This paper has sought to establish a number of principles of change management that are particularly significant to the implementation of change in policing systems, as follows:

  1. Communication - an effective means of communicating both the vision, need and the nature of the changes foreseen, is an essential feature of the change process. (Beckhard and Harris 1987) External communications become significant as the police system increases in 'openness' and the need to exchange information about changes necessary to improve outputs becomes relevant. These aspects of the change process have been shown to be especially significant within policing systems.
  2. Management Support - a willingness to change by senior management cannot be assumed to consistent with the views of individuals at operational or intermediate levels. The active support of senior and intermediate managers is essential to satisfactory change (Tyson and Jackson 1992) .
  3. Leadership - has been shown as necessary in order to overcome the high levels of uncertainty likely to accompany major change. The principles of effective change leadership (Bass 1990) should be applied to individuals and groups experiencing difficulty with practising new procedures and working within unfamiliar circumstances. Effective leadership will reduce confusion, improve individual's levels of confidence and self esteem, thus improving work performance.
  4. Change Targets - in recognising the difficulty of changing organisational culture, it is suggested that to be successful, change must affect each of the associated change targets simultaneously, if long term evolutionary change is considered as too slow for the needs of the organisation. For instance, appropriate management support and effective communication must be swiftly followed by changes to structures that are seen as reinforcing the nature of the change. Such changes must then be aligned with the necessary alterations to systems and procedures that actually produce the altered style of output. It has been shown that reliance on a single approach to change implementation is likely to be unsuccessful in a strong anti-culture.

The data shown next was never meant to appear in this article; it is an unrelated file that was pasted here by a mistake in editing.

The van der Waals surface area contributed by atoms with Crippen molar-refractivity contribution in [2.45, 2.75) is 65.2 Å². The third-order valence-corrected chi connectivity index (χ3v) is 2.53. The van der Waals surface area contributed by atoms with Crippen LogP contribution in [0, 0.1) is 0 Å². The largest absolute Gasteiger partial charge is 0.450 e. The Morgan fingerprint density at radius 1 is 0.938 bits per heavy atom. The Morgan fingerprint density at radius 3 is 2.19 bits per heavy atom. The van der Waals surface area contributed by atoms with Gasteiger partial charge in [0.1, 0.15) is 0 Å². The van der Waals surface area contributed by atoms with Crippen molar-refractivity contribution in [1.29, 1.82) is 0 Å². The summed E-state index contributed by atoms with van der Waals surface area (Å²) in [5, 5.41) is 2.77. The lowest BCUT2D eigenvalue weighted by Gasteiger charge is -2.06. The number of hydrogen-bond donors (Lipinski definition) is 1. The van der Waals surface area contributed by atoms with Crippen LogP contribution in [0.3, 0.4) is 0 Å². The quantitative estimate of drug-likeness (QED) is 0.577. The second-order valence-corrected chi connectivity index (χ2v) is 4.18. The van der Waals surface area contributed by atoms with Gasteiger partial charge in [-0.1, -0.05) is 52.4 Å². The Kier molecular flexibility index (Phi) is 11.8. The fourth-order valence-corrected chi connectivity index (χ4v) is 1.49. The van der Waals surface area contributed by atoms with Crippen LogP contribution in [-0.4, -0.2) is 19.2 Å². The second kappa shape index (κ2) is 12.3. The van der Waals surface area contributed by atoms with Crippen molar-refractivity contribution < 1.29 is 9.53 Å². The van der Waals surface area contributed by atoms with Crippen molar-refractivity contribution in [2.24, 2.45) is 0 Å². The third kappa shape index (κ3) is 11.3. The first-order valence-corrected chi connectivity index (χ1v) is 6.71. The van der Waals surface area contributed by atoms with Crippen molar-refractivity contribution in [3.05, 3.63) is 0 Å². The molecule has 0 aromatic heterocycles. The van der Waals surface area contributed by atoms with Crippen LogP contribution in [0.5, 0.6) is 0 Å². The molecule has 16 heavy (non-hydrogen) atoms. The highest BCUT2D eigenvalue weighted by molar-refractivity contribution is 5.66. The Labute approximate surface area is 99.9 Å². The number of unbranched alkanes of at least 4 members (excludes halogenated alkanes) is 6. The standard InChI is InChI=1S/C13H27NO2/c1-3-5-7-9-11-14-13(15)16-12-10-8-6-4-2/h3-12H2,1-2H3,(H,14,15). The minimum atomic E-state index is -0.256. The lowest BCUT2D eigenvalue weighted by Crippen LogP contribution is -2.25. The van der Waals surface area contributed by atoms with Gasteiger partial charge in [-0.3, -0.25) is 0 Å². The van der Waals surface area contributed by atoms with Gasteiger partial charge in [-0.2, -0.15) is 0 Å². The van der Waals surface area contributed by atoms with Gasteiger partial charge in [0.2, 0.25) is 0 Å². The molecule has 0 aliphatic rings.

5. Coercive and Participative Change - the above conclusion leads to the proposition that a combination of an initial coercive change, succeeded by more participative approaches to further changes, is likely to be appropriate where a strong culture exists (ibid.). It has been shown that unless the organisational culture can be altered sufficiently quickly, the culture may become a powerful force in resisting further attempts at change. It is unlikely that a participative approach to change would be successful in negotiating major, fundamental changes, perceived as deeply affecting cultural norms. As many of the inducements and motivators available to commercial organisations are not available to police, it is concluded that coercive change is necessary to quickly tackle resistant cultural issues. Such an approach should be followed with a more participative style to address associated detailed changes.
  6. Change Teams - it has been argued that major change to policing systems is an inherently complex process. It is suggested as highly unlikely that the requisite skills detailed here for the management of the change processes will be available in a single individual or focused to a single individual by a hierarchical structure. Rather, the necessary complementary skills and experience might be incorporated in the concept of a 'change team' or 'task force' (Pedler et al 1991) which is suggested as appropriate within police systems. Multiple changes within different functions and locations might be achieved by establishing a 'network of teams' as suggested by Katzenbach and Smith. (1993)

Table of Contents | Legitimation and Culturalism: Towards Policing Changes in the European "Post-Socialist" Countries